Losing the love of her life was a great tragedy for Ingrid, just as losing her father was, but she refused to give in to despair. Towards the end, she would tell doctors and others that she had “had a long, interesting and somewhat tragic life." But Ingrid told her granddaughter Becca many times that even though she had experienced a lot of tragedy, Warren gave her a beautiful life, and that made up for a lot of it. After his death, she travelled and spent time with her daughters and her grandchildren, and her family in Sweden, and also loved taking care of her beloved gardens. At the age of 84, Ingrid made her last big life decision and chose to move from the Farm into a retirement home, the Regency in Lakefield, where she enjoyed making new friends and getting to know the caring staff.

Ingrid was a mix of grit and shyness, anxiety and strength, and was fiercely protective of her family whenever she sensed they might be in danger. But she also had a love for life, a wonderfully dry sense of humor and a talent for being direct. Her granddaughter Stephanie remembered when she got a job at a pickle company and said she was making sauerkraut, Ingrid said: "But that's what we ate when we were poor!" And Becca recalled playing a game of UNO with her grandmother and losing badly, at which point Ingrid had no compunction about swooping in for the kill and then laughing with her about her victory. Carol recalls spending many hours by her side as she taught her cooking, weaving and painting with a mixture of patience and prodding.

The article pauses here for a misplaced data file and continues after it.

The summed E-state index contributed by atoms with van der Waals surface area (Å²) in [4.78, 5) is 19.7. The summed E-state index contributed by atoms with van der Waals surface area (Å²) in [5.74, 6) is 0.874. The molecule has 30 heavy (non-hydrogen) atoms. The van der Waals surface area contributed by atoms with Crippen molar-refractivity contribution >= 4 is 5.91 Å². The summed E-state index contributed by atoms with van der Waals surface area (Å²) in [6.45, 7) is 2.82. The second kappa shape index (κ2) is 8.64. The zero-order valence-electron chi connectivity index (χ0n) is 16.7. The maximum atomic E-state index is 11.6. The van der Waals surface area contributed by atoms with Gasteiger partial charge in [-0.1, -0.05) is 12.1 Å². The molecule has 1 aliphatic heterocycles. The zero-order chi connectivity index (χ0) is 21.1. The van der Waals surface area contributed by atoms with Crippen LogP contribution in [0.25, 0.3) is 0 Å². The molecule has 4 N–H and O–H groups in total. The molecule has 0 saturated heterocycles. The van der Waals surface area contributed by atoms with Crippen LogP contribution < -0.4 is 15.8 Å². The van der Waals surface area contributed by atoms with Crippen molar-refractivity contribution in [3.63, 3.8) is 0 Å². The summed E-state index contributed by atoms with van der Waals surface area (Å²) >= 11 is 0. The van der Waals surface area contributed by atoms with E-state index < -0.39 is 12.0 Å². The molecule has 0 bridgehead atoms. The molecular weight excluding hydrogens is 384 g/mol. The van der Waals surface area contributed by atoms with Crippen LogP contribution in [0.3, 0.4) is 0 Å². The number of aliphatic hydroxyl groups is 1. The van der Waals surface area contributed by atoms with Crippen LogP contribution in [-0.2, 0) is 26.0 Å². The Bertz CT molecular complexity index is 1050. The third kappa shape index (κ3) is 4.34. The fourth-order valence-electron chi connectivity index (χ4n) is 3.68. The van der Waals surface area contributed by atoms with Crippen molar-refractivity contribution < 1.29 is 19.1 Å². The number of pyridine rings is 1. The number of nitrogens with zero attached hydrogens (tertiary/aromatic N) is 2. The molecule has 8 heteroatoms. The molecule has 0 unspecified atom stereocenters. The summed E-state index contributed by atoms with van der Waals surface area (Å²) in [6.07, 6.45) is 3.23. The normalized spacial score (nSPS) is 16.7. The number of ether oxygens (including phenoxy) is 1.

Even when she was speaking her mind or sticking to her guns, Ingrid's family and friends said they could feel the love behind her words, and knew they were the center of her world. And she made that world brighter with her presence, and with the kindness, gentleness and caring that she always showed to those closest to her.

She was preceded in death by her beloved husband, Warren Robinson, and her five siblings; and is survived by her two daughters, Carol Holliman (Terry Holliman) and Kris Robinson Staveley (Marc Staveley); and her granddaughters Stephanie Holliman (Will Koper) and Rebecca Holliman (Allee Torres).